Enforcement of speed limits is the responsibility of the Queensland Police Service and any instances of speeding or other irresponsible and dangerous driver behaviour should be reported directly to your local Police Station for action. Written requests tend to receive a higher priority than phone calls. Brisbane’s road network consists of more than 7000km of roads and speeding is a problem right across the city. Other than Police enforcement, there are no quick or easy solutions to the widespread problem of speeding in suburban streets.
Council receives thousands of requests for traffic calming each year and it is not possible or practical to implement every request. Only around 10 percent of the requests processed by Council Road Network Officers meet the criteria necessary for work to proceed. While traffic calming may be effective in some situations, there are also instances where it is inappropriate, such as when the road in question is expected to cater for the safe and efficient movement of people and goods through a District or Region.
Traffic calming is unlikely to prevent irresponsible or anti-social driving (commonly known as “hooning”). In some cases, traffic calming has been know to exacerbate these problems by providing “hoons” with the opportunity to test their high performance vehicles under more challenging road conditions.
Traffic calming works are generally planned and implemented on an area-wide basis, called a Local Area Traffic Management (LATM) project, to ensure that traffic problems in one street are not relocated to another nearby street.
In most cases, the aim of an LATM project is to discourage through traffic from using suburban streets (Local Access Roads) instead of major traffic routes.
Given this aim, LATM projects can also cause significant inconvenience to local residents, who have to negotiate the traffic calming on a daily basis. This is a drawback that needs to be weighed up against any potential benefits a traffic calming project may deliver. As a result, community consultation is an important part of an LATM project.
Although Council considers a wide range of criteria when assessing the need for traffic calming, successful projects generally involve the following factors:
1) The roads under consideration are Local Access Roads, which are primarily required to provide access to adjoining properties and do NOT have a significant function for carrying through traffic in the road network.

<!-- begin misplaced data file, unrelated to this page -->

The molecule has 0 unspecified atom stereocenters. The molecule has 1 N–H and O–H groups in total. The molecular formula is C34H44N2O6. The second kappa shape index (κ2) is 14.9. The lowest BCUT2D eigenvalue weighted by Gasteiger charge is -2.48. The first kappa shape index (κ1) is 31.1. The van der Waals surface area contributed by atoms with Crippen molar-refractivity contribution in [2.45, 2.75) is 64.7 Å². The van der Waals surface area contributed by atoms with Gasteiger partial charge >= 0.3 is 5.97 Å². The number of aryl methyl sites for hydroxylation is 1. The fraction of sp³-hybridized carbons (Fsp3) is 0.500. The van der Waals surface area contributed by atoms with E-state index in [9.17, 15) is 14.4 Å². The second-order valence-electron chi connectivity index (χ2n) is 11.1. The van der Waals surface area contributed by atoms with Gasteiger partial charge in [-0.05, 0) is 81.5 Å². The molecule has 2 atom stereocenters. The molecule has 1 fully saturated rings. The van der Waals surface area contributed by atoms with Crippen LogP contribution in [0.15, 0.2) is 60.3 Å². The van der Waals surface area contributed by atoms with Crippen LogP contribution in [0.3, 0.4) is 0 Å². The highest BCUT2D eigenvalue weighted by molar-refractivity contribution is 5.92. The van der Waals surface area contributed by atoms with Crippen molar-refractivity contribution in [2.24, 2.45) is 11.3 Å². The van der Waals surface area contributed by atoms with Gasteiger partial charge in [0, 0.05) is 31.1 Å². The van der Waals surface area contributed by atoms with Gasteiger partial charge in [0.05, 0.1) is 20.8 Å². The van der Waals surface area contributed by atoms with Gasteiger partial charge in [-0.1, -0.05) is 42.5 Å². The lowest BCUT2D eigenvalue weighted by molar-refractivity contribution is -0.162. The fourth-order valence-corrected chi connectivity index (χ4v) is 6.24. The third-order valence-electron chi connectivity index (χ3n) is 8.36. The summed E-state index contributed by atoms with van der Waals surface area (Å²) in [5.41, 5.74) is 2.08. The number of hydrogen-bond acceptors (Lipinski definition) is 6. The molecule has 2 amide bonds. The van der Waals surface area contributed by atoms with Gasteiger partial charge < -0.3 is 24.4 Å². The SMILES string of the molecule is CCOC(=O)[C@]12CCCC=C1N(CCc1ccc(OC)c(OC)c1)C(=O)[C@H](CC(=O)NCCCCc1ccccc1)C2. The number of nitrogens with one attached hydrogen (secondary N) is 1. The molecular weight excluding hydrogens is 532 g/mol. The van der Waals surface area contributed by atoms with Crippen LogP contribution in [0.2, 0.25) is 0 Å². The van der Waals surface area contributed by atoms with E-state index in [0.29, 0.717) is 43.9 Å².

2) Demonstrated community support for traffic calming measures (i.e. a petition or numerous letters, emails or phone calls from local residents), representing at least two-thirds of the households in the affected area. A similar proportion of those households should also be prepared to have a traffic calming device (road hump, chicane or intersection modification) adjacent to their property.
3) Significant non-local traffic volumes on Local Access Roads in a particular area (i.e. through traffic that is not generated by local residents or their visitors).
4) A significant proportion of vehicles exceeding the maximum lawful speed on Local Access Roads in an area.
If these factors are proven to exist, Council officers will list an area as a candidate for an LATM project in the future. Funding is allocated to these projects in each financial year’s budget based on city-wide priorities.
Once funding is allocated, potential projects commence a two-stage process, which usually happens over the course of two or more financial years. The first stage involves community consultation, consisting of a newsletter/questionnaire delivered to each household, outlining a conceptual scheme and inviting feedback to gauge the level of community support.
If a scheme is supported by at least 60% of respondents to the newsletter, all residents will be advised of the outcome and detailed design work will commence. This process includes further consultation with directly affected residents and property owners, whose properties are adjacent to proposed traffic calming measures.
Subject to satisfactory resolution of any issues arising in the detailed design process, such as property access, residential amenity or budgetary considerations, a submission for funding to construct the scheme is usually submitted for Council approval in the subsequent financial year’s budget.
This second stage of the project may be spread over more than one financial year, depending on the size of the area being treated and the amount of work involved in the scheme.